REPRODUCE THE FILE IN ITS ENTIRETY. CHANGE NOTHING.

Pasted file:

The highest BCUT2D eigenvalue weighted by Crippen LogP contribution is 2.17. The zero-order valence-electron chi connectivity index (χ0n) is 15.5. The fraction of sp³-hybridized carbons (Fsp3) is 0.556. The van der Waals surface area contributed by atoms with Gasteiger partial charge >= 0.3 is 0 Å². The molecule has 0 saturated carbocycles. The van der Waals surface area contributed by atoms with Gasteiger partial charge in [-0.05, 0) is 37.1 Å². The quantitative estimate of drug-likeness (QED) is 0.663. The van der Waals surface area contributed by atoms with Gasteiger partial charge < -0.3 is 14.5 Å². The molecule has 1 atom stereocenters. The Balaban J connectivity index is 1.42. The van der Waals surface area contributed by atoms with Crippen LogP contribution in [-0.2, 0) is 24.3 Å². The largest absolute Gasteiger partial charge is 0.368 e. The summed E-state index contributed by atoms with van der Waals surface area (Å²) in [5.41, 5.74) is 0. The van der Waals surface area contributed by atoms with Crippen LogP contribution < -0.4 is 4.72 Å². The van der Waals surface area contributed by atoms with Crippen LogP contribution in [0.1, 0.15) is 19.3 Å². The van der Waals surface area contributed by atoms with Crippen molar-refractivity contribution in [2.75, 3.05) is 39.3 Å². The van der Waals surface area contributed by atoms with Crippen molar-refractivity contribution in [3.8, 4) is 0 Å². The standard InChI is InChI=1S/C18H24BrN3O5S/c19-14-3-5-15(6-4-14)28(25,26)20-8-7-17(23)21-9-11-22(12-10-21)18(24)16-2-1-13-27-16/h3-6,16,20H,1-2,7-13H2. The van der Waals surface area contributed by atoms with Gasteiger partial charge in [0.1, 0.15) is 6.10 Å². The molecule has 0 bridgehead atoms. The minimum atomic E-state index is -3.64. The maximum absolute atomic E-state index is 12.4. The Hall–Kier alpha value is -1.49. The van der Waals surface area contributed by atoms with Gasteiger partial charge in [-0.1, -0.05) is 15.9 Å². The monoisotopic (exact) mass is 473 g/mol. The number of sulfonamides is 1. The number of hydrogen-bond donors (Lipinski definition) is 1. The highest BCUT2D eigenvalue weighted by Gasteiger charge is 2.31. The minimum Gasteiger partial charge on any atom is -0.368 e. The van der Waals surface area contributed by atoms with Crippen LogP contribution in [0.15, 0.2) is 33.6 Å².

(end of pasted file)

The highest BCUT2D eigenvalue weighted by Crippen LogP contribution is 2.17. The zero-order valence-electron chi connectivity index (χ0n) is 15.5. The fraction of sp³-hybridized carbons (Fsp3) is 0.556. The van der Waals surface area contributed by atoms with Gasteiger partial charge >= 0.3 is 0 Å². The molecule has 0 saturated carbocycles. The van der Waals surface area contributed by atoms with Gasteiger partial charge in [-0.05, 0) is 37.1 Å². The quantitative estimate of drug-likeness (QED) is 0.663. The van der Waals surface area contributed by atoms with Gasteiger partial charge < -0.3 is 14.5 Å². The molecule has 1 atom stereocenters. The Balaban J connectivity index is 1.42. The van der Waals surface area contributed by atoms with Crippen LogP contribution in [-0.2, 0) is 24.3 Å². The largest absolute Gasteiger partial charge is 0.368 e. The summed E-state index contributed by atoms with van der Waals surface area (Å²) in [5.41, 5.74) is 0. The van der Waals surface area contributed by atoms with Crippen LogP contribution < -0.4 is 4.72 Å². The van der Waals surface area contributed by atoms with Crippen LogP contribution in [0.1, 0.15) is 19.3 Å². The van der Waals surface area contributed by atoms with Crippen molar-refractivity contribution in [2.75, 3.05) is 39.3 Å². The van der Waals surface area contributed by atoms with Crippen molar-refractivity contribution in [3.8, 4) is 0 Å². The standard InChI is InChI=1S/C18H24BrN3O5S/c19-14-3-5-15(6-4-14)28(25,26)20-8-7-17(23)21-9-11-22(12-10-21)18(24)16-2-1-13-27-16/h3-6,16,20H,1-2,7-13H2. The van der Waals surface area contributed by atoms with Gasteiger partial charge in [0.1, 0.15) is 6.10 Å². The molecule has 0 bridgehead atoms. The minimum atomic E-state index is -3.64. The maximum absolute atomic E-state index is 12.4. The Hall–Kier alpha value is -1.49. The van der Waals surface area contributed by atoms with Gasteiger partial charge in [-0.1, -0.05) is 15.9 Å². The monoisotopic (exact) mass is 473 g/mol. The number of sulfonamides is 1. The number of hydrogen-bond donors (Lipinski definition) is 1. The highest BCUT2D eigenvalue weighted by Gasteiger charge is 2.31. The minimum Gasteiger partial charge on any atom is -0.368 e. The van der Waals surface area contributed by atoms with Crippen LogP contribution in [0.15, 0.2) is 33.6 Å².